Writing about music is hard; “like dancing about architecture” goes the saying. Which doesn’t keep people from trying, though most of what’s written is reportage or shorthand: This band sounds like that, Chan Marshall had a crazy mother, etc, etc. The trickier thing is an accurate expression of listening, the sensation it produces, that ineffable, transporting… thing a song or lyric or a string of notes can do. Language hardly seems up to the challenge.
Since this is set in our technologically assisted present, love is mediated by gadgetry—all of it allowing Julian and Cait to flirt but stay physically apart.
But challenges are novelist Arthur Phillips’s stock in trade. His novels are reliably ingenious affairs, intricately plotted, full of blind-spot reversals, and how’d-he-do-that exercises in style. Take the opening scene in Prague, his bestselling debut about young Americans set loose in post-Soviet Eastern Europe: Five characters sit around a table making four statements each, but only one is true; they try to guess which is which; a score is tallied on a cocktail napkin. It’s a 17-page party-game puzzle and only the introduction to a headily complex (and very enjoyable) novel. “I write to entertain myself,” this five-time Jeopardy! champion-turned-novelist once said at a reading I attended. For this guy, I remember thinking, entertainment must be a pretty tall order.
Fortunately novel writing has a sky’s-the-limit degree of difficulty. And though his latest, The Song Is You, sounds simple enough—a love story set in present-day Brooklyn—this is actually a book-length attempt to express the inexpressible: what music does to a fan, the derangements and ecstasies it inspires in him. And, oh yeah, for style points, Phillips has also embedded over 100 song titles in the text, listing the artists in his acknowledgments. Can you find them all?
The plot is straightforward enough: Julian Donahue is a mid-forties advertising director who has recently separated from his wife after the tragic loss of their two-year-old son. One snowy night in Brooklyn, he wanders into a bar and hears a rock band, led by a fetching young Irish singer named Cait O’Dwyer. He buys her demo, loads it onto his iPod, and falls very much in love.
But since this is set in our technologically assisted present, that love is mediated by gadgetry. There’s Julian’s beloved iPod (“that greatest of all human inventions”), his TiVo, a digital voice recorder, a Web site chat board, a cellphone camera—all of it allowing Julian and Cait to flirt but stay physically apart. Phillips maintains this distance past the point of credibility, turning Julian into a kind of benevolent stalker when it would seem easy enough to ask the very willing Cait out for an old-fashioned drink.
Julian is convincing, his grief-struck numbness artfully drawn, but Cait seems pure fantasy, a headstrong Irish redhead, relentlessly clever in speech, prodigiously talented if secretly insecure. I was much more interested in Julian’s estranged wife Rachel, who is complex and perceptive in her too-brief scenes. In fact, The Song Is You has a terrific cast of supporting players, including Julian’s know-it-all brother Adrian with his hilarious backstory involving Jeopardy!, and a washed-up alt-rocker who is memorably introduced and then allowed to drift uselessly through the rest of the book.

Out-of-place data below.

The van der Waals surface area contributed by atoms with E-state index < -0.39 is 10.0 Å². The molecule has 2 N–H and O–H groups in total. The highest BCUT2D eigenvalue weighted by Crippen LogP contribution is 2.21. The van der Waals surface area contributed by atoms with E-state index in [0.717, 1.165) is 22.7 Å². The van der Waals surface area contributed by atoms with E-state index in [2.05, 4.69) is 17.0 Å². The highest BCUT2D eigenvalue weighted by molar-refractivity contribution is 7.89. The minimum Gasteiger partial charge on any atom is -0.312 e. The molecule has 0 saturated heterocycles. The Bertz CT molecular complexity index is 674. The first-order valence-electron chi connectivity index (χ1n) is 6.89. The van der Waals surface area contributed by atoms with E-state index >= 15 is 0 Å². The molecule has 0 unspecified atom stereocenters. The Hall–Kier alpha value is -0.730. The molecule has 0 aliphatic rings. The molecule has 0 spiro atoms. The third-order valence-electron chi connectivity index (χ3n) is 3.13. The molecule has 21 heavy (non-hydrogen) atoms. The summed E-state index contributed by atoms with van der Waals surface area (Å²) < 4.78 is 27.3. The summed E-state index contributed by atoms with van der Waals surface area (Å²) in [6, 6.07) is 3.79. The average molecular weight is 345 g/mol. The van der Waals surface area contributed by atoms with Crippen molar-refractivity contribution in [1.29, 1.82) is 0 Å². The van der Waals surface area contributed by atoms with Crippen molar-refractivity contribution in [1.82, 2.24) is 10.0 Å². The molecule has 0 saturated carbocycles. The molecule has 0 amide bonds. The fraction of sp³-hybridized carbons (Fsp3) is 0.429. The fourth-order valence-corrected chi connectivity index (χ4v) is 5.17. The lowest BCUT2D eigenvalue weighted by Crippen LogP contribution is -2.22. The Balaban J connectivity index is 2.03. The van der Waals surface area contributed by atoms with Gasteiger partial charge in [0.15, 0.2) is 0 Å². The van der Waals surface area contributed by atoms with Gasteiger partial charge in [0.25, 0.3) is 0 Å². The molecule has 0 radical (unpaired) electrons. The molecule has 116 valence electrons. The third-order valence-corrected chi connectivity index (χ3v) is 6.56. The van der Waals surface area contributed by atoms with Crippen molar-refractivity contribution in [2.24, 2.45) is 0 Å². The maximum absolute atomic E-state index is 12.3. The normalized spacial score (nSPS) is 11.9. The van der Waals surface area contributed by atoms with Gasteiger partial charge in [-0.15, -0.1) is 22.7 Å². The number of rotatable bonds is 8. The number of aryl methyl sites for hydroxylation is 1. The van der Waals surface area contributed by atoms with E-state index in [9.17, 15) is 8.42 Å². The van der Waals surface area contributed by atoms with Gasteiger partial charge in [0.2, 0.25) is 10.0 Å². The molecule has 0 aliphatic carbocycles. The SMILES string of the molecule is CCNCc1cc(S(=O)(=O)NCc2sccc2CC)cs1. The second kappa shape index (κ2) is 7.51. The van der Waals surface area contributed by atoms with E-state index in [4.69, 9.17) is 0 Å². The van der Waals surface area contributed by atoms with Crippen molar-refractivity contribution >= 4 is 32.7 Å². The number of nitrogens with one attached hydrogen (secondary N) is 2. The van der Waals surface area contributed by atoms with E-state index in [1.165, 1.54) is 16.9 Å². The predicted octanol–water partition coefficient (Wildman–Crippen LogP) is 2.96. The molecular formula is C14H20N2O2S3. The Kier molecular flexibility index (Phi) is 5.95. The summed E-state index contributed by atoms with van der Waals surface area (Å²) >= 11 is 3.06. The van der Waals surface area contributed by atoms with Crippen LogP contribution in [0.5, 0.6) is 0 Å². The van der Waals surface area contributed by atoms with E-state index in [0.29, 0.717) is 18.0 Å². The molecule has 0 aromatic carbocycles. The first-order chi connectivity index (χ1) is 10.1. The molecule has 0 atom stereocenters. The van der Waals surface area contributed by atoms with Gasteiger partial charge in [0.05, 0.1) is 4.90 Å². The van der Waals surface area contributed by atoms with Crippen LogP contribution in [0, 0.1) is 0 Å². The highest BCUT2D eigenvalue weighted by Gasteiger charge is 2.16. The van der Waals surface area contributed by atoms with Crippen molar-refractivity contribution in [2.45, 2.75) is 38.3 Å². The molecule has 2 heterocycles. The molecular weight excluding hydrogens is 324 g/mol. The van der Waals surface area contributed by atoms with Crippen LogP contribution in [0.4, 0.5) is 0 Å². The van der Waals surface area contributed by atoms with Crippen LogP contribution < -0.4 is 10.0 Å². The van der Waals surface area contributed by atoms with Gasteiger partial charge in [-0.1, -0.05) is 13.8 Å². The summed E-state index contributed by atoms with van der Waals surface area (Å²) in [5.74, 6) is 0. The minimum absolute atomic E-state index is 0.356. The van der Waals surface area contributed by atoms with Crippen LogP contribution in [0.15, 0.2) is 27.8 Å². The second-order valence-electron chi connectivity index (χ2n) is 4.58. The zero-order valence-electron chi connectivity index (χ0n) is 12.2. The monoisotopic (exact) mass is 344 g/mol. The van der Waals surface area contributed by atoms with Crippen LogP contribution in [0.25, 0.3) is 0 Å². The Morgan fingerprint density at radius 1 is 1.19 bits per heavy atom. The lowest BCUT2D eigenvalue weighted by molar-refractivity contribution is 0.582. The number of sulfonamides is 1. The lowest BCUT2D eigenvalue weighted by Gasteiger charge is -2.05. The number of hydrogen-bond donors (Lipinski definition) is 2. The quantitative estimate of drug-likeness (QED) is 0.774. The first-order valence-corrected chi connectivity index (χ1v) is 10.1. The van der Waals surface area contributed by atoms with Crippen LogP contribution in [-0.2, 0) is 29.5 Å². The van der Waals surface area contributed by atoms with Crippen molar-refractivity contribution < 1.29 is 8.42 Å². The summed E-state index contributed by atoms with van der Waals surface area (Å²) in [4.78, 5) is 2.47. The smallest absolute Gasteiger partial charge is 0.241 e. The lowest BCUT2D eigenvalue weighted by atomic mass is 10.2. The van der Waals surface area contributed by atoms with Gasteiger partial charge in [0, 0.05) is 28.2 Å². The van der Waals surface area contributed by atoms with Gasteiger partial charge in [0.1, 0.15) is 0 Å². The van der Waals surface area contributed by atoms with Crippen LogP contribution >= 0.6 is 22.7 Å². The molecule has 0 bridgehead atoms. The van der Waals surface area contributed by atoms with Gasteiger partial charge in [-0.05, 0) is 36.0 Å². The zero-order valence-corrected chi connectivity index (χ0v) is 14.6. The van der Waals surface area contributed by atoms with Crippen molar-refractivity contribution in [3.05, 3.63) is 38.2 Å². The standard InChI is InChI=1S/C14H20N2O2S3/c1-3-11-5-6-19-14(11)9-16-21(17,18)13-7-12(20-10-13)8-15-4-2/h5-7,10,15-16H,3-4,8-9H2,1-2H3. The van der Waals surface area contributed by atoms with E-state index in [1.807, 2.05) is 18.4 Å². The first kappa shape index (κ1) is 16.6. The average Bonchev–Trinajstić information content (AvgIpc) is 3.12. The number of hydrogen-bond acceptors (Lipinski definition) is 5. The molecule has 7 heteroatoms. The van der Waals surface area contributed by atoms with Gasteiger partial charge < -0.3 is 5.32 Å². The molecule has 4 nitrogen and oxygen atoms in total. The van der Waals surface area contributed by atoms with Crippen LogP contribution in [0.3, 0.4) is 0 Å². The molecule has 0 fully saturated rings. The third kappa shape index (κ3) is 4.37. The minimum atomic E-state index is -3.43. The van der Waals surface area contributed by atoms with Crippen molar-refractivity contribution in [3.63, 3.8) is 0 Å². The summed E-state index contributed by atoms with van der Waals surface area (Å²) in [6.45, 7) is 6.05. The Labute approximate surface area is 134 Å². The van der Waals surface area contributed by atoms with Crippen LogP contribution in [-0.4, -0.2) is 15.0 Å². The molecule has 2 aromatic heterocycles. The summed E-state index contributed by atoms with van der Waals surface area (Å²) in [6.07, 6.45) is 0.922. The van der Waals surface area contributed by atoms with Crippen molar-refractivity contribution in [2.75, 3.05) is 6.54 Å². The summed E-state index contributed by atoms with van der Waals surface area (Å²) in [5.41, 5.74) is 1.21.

Phillips’s writing can feel strenuously clever. “Ian was obviously free to intubate every young lady he saw, and Cait would never harbor the flimsiest dinghy of a grievance.” Harbor, dinghy: rim shot. It’s hard not to be impressed by Phillips’s stylistic virtuosity, but my eyes rolled when a character’s progress was described as “escargotically slow,” when in Cait’s room I was presented with a “diptych frame next to a Diptyque scented candle,” and also here: “her trajectory followed the heptilateral calculus equations laboriously worked out by her label.” My grudging Google of “heptilateral calculus equations” turned up zero hits. Annoying. If Phillips were in a band, he’d be the guitarist who can’t stop noodling through his lead.
So The Song Is You isn’t perfect, but as an obsessed music fan like Julian (and I suspect the author too), pretty much always plugged into my iPod, Phillips has my number. The passages where Phillips articulates that ineffable transport that comes from a particular song are the best in the book. One time, wearing his headphones, Julian experiences “the sensation that he might never be so happy again as long as he lived. This quake of joy, inspiring and crippling, was longing, but longing for what? True love? A wife? Wealth? Music was not so specific as that...Julian was longing for longing.” Longing for longing; it’s a neat abstraction, one that true music fans should recognize. I certainly do. Writing about music is hard, but Phillips is a writer who’s up to the job.
Taylor Antrim is the author of the novel, The Headmaster Ritual.